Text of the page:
Immortal, by Traci L. Slatton

[Note: this review contains a semi-spoiler, so procede with caution!]

While Anne Rice fans breathlessly await that last Lestat book, they would be well advised to check out Traci L. Slatton’s debut novel Immortal.

Immortal is the story of Luca Bastardo, a homeless child living in 14th century Florence. Luca has no memory of his life before age nine, but he’s a quick-witted, exceptionally beautiful boy, with a double-edged gift: he ages at an impossibly slow rate. Luca’s centuries-long life allows him to witness both the cruelty and the beauty of the Renaissance—he survives the Black Death, imprisonment in a brothel, the Inquisition, and the stake-happy religious fervor of his fellow Florentines; he befriends everyone from Leonardo da Vinci to the Medici family; and he finds—and loses—a great love.

Slatton’s novel is not the type of book we generally recommend. For every page dedicated to happiness, intellectual curiosity, and beauty, there’s two more devoted to suffering and brutality*. Still, Immortal is impressive, particularly coming from a first-time author—Slatton’s style is elegant and briskly paced, and her ageless hero is likable and intelligent, with none of the self-indulgent whininess of Rice’s vampires. We can’t say we’ll be re-reading Immortal any time soon (we seldom re-visit books that open with the hero’s impending execution, no matter how well-written they are), but we’ll be keeping an interested eye out for Slatton’s next book.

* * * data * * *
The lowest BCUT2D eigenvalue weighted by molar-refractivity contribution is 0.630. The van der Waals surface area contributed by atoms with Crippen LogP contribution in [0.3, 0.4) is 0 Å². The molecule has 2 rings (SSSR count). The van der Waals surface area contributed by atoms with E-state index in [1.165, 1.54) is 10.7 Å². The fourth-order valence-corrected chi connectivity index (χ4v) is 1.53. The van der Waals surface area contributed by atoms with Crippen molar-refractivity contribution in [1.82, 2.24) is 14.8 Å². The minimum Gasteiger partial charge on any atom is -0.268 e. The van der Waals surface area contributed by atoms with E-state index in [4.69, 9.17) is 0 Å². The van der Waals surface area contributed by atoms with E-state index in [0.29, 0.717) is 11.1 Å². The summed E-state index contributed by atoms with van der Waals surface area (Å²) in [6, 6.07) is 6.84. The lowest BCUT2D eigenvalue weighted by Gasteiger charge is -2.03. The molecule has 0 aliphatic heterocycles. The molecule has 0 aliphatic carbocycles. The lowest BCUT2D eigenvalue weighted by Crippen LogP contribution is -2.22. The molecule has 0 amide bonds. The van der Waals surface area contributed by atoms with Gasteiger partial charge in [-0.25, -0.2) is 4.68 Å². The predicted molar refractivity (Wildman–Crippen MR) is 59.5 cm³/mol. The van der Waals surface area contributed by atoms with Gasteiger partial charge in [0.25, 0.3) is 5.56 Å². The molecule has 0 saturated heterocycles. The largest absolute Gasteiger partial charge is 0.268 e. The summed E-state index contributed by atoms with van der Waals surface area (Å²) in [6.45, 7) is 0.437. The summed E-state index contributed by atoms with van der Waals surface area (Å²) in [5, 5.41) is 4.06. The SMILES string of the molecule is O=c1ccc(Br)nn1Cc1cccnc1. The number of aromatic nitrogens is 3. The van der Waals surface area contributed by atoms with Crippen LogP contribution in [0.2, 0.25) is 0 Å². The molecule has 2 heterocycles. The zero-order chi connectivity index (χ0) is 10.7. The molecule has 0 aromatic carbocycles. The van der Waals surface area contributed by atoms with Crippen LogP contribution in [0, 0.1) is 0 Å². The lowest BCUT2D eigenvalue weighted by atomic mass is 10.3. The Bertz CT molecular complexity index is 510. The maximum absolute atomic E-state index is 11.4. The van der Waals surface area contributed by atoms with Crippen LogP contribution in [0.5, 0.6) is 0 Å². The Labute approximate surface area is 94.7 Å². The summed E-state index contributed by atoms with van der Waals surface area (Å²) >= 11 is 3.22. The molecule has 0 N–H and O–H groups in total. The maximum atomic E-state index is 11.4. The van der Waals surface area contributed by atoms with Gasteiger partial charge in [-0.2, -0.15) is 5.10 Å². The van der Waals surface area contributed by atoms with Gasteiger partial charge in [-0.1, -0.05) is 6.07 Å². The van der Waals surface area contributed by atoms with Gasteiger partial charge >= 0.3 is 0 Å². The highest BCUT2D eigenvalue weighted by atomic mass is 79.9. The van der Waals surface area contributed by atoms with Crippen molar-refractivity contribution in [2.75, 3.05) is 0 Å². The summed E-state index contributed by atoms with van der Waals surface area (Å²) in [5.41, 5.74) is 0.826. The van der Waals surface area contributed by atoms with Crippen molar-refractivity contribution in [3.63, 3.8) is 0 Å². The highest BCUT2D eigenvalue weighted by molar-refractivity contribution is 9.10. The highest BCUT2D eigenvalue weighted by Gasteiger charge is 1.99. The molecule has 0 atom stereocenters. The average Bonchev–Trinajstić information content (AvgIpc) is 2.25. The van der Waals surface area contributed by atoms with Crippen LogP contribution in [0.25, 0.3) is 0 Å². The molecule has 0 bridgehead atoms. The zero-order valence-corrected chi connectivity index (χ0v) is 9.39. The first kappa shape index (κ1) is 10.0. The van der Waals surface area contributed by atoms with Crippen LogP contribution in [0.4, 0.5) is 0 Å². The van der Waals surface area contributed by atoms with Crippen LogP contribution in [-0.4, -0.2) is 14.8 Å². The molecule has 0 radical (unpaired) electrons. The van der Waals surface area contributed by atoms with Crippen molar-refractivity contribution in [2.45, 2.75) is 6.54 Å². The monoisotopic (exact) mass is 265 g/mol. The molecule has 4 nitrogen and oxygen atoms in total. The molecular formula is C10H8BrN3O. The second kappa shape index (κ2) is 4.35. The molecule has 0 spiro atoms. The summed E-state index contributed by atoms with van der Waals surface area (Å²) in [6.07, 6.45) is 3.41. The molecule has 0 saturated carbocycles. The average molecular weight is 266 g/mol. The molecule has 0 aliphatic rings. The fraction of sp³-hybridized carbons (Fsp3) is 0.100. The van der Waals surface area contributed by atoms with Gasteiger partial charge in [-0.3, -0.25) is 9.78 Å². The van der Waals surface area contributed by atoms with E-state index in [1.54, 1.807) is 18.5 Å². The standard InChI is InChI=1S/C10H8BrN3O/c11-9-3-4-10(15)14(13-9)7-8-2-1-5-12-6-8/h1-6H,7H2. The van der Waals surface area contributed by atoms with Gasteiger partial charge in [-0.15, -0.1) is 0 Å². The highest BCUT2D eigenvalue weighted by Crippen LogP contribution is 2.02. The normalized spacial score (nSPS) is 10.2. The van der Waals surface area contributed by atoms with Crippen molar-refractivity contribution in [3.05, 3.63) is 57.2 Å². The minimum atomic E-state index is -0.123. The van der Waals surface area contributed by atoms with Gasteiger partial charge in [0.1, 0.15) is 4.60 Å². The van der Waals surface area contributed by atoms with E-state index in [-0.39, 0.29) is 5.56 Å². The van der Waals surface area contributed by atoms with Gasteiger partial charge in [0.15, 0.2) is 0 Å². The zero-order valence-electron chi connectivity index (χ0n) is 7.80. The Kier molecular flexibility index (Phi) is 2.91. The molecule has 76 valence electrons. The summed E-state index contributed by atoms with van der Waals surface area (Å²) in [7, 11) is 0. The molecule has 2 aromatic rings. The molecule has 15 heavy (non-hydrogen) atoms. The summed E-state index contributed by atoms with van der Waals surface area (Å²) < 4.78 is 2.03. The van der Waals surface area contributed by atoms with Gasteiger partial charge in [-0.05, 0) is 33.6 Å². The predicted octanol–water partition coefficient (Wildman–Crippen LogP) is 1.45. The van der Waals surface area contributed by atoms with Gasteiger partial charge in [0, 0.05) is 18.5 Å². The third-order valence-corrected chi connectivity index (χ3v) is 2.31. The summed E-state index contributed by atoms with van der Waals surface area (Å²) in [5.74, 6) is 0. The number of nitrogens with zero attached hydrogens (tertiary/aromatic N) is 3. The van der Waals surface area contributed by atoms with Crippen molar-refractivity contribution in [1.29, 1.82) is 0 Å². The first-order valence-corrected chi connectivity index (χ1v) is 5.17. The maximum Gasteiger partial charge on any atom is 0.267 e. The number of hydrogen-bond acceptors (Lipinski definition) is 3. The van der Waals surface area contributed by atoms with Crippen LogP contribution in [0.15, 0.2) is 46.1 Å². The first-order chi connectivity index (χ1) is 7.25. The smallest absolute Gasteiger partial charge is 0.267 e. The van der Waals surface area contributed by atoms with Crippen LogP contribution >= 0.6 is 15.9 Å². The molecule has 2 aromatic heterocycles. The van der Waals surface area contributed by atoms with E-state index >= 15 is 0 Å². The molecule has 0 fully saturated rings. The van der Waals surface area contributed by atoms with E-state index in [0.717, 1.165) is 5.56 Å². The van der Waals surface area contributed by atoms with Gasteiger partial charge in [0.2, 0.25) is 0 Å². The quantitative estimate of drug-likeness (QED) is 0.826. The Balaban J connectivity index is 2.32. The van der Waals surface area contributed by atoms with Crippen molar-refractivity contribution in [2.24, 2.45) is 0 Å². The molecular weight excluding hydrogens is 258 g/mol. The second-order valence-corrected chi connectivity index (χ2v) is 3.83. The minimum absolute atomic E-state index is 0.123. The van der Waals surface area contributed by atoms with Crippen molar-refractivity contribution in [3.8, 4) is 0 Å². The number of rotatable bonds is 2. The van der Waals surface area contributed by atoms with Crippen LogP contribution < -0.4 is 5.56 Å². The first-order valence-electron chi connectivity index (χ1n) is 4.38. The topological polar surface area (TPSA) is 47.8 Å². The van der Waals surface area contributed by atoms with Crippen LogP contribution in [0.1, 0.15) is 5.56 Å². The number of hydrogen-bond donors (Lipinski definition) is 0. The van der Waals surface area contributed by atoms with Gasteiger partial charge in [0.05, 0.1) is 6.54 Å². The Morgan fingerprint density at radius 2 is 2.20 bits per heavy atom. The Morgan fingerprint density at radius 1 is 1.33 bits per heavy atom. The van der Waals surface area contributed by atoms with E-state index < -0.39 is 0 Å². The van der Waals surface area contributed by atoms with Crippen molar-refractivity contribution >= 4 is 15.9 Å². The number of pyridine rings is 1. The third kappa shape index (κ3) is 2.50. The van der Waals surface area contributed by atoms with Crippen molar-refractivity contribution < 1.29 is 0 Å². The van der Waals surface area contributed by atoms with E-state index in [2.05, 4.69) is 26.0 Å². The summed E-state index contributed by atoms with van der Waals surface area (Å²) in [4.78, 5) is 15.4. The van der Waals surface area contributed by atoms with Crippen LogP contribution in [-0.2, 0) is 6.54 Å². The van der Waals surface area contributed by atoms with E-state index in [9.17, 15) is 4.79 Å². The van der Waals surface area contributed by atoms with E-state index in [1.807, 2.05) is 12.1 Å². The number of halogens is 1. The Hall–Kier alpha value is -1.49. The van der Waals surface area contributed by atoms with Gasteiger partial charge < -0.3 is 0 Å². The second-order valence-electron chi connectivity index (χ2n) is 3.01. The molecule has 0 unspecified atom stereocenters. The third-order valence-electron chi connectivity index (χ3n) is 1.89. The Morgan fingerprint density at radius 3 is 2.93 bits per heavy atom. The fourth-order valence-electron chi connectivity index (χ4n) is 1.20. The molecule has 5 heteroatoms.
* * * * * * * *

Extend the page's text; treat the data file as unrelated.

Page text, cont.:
*Not a Wordcandy-approved ratio.
Posted by: Julianka


03 Mar, 2008 05:36 AM @ version 0

Why, why, why would you post a spoiler like that in your review?? Aaaarggh!!!

03 Mar, 2008 06:02 AM @ version 0

The book opens as he's awaiting his execution, so it's not really a spoiler. Sorry we ruined it for you, though!

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